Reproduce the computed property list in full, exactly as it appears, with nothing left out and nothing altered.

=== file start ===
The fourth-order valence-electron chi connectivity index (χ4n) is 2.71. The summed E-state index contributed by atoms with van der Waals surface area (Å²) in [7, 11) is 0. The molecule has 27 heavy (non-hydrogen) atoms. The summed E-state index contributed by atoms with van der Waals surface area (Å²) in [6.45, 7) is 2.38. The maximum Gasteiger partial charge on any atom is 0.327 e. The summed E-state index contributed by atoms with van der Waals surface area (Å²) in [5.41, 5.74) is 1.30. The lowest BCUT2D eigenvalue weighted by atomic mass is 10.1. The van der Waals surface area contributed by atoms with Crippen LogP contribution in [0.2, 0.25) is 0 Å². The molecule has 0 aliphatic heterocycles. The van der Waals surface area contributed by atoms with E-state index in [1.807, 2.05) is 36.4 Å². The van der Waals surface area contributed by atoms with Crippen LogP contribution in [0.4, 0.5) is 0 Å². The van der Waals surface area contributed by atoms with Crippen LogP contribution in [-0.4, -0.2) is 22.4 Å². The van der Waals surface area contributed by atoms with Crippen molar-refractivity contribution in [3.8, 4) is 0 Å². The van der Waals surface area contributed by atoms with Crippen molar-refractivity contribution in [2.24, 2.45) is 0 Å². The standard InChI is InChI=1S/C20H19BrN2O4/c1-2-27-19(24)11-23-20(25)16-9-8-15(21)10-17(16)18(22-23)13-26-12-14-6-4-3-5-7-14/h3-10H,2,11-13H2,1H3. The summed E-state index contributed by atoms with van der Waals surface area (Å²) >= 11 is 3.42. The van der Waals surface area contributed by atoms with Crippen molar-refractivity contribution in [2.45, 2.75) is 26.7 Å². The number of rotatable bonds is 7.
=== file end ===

The fourth-order valence-electron chi connectivity index (χ4n) is 2.71. The summed E-state index contributed by atoms with van der Waals surface area (Å²) in [7, 11) is 0. The molecule has 27 heavy (non-hydrogen) atoms. The summed E-state index contributed by atoms with van der Waals surface area (Å²) in [6.45, 7) is 2.38. The maximum Gasteiger partial charge on any atom is 0.327 e. The summed E-state index contributed by atoms with van der Waals surface area (Å²) in [5.41, 5.74) is 1.30. The lowest BCUT2D eigenvalue weighted by atomic mass is 10.1. The van der Waals surface area contributed by atoms with Crippen LogP contribution in [0.2, 0.25) is 0 Å². The molecule has 0 aliphatic heterocycles. The van der Waals surface area contributed by atoms with E-state index in [1.807, 2.05) is 36.4 Å². The van der Waals surface area contributed by atoms with Crippen LogP contribution in [0.4, 0.5) is 0 Å². The van der Waals surface area contributed by atoms with Crippen LogP contribution in [-0.4, -0.2) is 22.4 Å². The van der Waals surface area contributed by atoms with Crippen molar-refractivity contribution in [3.8, 4) is 0 Å². The van der Waals surface area contributed by atoms with Crippen molar-refractivity contribution in [2.24, 2.45) is 0 Å². The standard InChI is InChI=1S/C20H19BrN2O4/c1-2-27-19(24)11-23-20(25)16-9-8-15(21)10-17(16)18(22-23)13-26-12-14-6-4-3-5-7-14/h3-10H,2,11-13H2,1H3. The summed E-state index contributed by atoms with van der Waals surface area (Å²) >= 11 is 3.42. The van der Waals surface area contributed by atoms with Crippen molar-refractivity contribution in [2.45, 2.75) is 26.7 Å². The number of rotatable bonds is 7.